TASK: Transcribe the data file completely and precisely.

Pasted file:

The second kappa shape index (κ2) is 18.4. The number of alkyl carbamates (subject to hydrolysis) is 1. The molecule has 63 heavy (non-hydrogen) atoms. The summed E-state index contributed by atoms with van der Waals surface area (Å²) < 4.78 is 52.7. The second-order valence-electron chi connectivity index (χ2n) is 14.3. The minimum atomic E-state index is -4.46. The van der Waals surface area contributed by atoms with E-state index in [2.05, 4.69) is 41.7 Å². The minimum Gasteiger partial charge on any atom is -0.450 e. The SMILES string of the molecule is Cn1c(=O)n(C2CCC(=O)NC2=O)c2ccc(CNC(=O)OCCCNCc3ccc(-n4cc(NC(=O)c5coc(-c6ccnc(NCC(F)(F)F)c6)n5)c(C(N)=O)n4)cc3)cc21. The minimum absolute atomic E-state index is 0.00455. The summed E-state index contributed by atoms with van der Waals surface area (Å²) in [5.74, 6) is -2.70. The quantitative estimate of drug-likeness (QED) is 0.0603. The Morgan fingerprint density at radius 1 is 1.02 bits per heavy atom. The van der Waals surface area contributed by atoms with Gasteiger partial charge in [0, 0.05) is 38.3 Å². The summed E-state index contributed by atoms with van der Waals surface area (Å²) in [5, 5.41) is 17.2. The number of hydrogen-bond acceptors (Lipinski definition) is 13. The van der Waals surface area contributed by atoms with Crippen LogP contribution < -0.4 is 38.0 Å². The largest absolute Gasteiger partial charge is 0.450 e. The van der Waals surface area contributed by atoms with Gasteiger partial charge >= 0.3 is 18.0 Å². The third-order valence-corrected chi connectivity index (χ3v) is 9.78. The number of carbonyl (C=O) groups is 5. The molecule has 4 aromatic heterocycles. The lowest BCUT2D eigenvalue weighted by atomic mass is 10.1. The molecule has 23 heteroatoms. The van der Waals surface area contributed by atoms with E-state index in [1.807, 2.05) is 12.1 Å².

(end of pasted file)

The second kappa shape index (κ2) is 18.4. The number of alkyl carbamates (subject to hydrolysis) is 1. The molecule has 63 heavy (non-hydrogen) atoms. The summed E-state index contributed by atoms with van der Waals surface area (Å²) < 4.78 is 52.7. The second-order valence-electron chi connectivity index (χ2n) is 14.3. The minimum atomic E-state index is -4.46. The van der Waals surface area contributed by atoms with E-state index in [2.05, 4.69) is 41.7 Å². The minimum Gasteiger partial charge on any atom is -0.450 e. The SMILES string of the molecule is Cn1c(=O)n(C2CCC(=O)NC2=O)c2ccc(CNC(=O)OCCCNCc3ccc(-n4cc(NC(=O)c5coc(-c6ccnc(NCC(F)(F)F)c6)n5)c(C(N)=O)n4)cc3)cc21. The minimum absolute atomic E-state index is 0.00455. The summed E-state index contributed by atoms with van der Waals surface area (Å²) in [5.74, 6) is -2.70. The quantitative estimate of drug-likeness (QED) is 0.0603. The Morgan fingerprint density at radius 1 is 1.02 bits per heavy atom. The van der Waals surface area contributed by atoms with Gasteiger partial charge in [0, 0.05) is 38.3 Å². The summed E-state index contributed by atoms with van der Waals surface area (Å²) in [5, 5.41) is 17.2. The number of hydrogen-bond acceptors (Lipinski definition) is 13. The van der Waals surface area contributed by atoms with Crippen LogP contribution < -0.4 is 38.0 Å². The largest absolute Gasteiger partial charge is 0.450 e. The van der Waals surface area contributed by atoms with Gasteiger partial charge >= 0.3 is 18.0 Å². The third-order valence-corrected chi connectivity index (χ3v) is 9.78. The number of carbonyl (C=O) groups is 5. The molecule has 4 aromatic heterocycles. The lowest BCUT2D eigenvalue weighted by atomic mass is 10.1. The molecule has 23 heteroatoms. The van der Waals surface area contributed by atoms with E-state index in [1.807, 2.05) is 12.1 Å².